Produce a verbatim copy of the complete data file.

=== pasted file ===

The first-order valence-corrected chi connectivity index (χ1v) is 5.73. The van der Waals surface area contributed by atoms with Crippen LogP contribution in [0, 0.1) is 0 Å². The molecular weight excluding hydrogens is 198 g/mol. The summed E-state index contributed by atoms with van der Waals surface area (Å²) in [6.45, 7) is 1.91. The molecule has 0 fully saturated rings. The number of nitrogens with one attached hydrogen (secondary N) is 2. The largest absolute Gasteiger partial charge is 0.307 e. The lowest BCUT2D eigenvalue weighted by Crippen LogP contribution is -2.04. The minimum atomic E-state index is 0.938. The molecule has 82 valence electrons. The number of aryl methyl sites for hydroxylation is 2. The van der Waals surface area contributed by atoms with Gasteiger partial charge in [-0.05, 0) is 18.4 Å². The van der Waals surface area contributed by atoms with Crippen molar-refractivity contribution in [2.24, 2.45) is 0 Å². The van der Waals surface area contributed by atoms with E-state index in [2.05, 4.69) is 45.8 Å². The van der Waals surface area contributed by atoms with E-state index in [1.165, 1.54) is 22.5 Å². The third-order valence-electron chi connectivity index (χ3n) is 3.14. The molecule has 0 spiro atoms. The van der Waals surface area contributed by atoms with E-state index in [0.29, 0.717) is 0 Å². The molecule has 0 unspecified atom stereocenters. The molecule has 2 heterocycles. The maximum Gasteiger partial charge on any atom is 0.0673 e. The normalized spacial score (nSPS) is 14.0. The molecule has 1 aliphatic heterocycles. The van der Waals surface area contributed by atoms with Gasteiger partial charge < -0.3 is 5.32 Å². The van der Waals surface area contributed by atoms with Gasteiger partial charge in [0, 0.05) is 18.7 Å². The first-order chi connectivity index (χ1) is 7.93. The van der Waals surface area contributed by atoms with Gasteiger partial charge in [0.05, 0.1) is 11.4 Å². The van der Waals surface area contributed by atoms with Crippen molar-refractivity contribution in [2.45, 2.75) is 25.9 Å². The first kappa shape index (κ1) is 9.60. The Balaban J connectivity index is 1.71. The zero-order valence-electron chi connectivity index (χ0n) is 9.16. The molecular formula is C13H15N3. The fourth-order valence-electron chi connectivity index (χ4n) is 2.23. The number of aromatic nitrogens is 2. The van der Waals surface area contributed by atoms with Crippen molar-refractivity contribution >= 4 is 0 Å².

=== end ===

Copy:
The first-order valence-corrected chi connectivity index (χ1v) is 5.73. The van der Waals surface area contributed by atoms with Crippen LogP contribution in [0, 0.1) is 0 Å². The molecular weight excluding hydrogens is 198 g/mol. The summed E-state index contributed by atoms with van der Waals surface area (Å²) in [6.45, 7) is 1.91. The molecule has 0 fully saturated rings. The number of nitrogens with one attached hydrogen (secondary N) is 2. The largest absolute Gasteiger partial charge is 0.307 e. The lowest BCUT2D eigenvalue weighted by Crippen LogP contribution is -2.04. The minimum atomic E-state index is 0.938. The molecule has 82 valence electrons. The number of aryl methyl sites for hydroxylation is 2. The van der Waals surface area contributed by atoms with Gasteiger partial charge in [-0.05, 0) is 18.4 Å². The van der Waals surface area contributed by atoms with Crippen molar-refractivity contribution in [2.24, 2.45) is 0 Å². The van der Waals surface area contributed by atoms with E-state index in [2.05, 4.69) is 45.8 Å². The van der Waals surface area contributed by atoms with E-state index in [1.165, 1.54) is 22.5 Å². The third-order valence-electron chi connectivity index (χ3n) is 3.14. The molecule has 0 spiro atoms. The van der Waals surface area contributed by atoms with E-state index in [0.29, 0.717) is 0 Å². The molecule has 0 unspecified atom stereocenters. The molecule has 2 heterocycles. The maximum Gasteiger partial charge on any atom is 0.0673 e. The normalized spacial score (nSPS) is 14.0. The molecule has 1 aliphatic heterocycles. The van der Waals surface area contributed by atoms with Gasteiger partial charge < -0.3 is 5.32 Å². The van der Waals surface area contributed by atoms with Gasteiger partial charge in [0, 0.05) is 18.7 Å². The first-order chi connectivity index (χ1) is 7.93. The van der Waals surface area contributed by atoms with Gasteiger partial charge in [0.05, 0.1) is 11.4 Å². The van der Waals surface area contributed by atoms with Crippen molar-refractivity contribution in [2.45, 2.75) is 25.9 Å². The first kappa shape index (κ1) is 9.60. The Balaban J connectivity index is 1.71. The zero-order valence-electron chi connectivity index (χ0n) is 9.16. The molecular formula is C13H15N3. The fourth-order valence-electron chi connectivity index (χ4n) is 2.23. The number of aromatic nitrogens is 2. The van der Waals surface area contributed by atoms with Crippen molar-refractivity contribution >= 4 is 0 Å².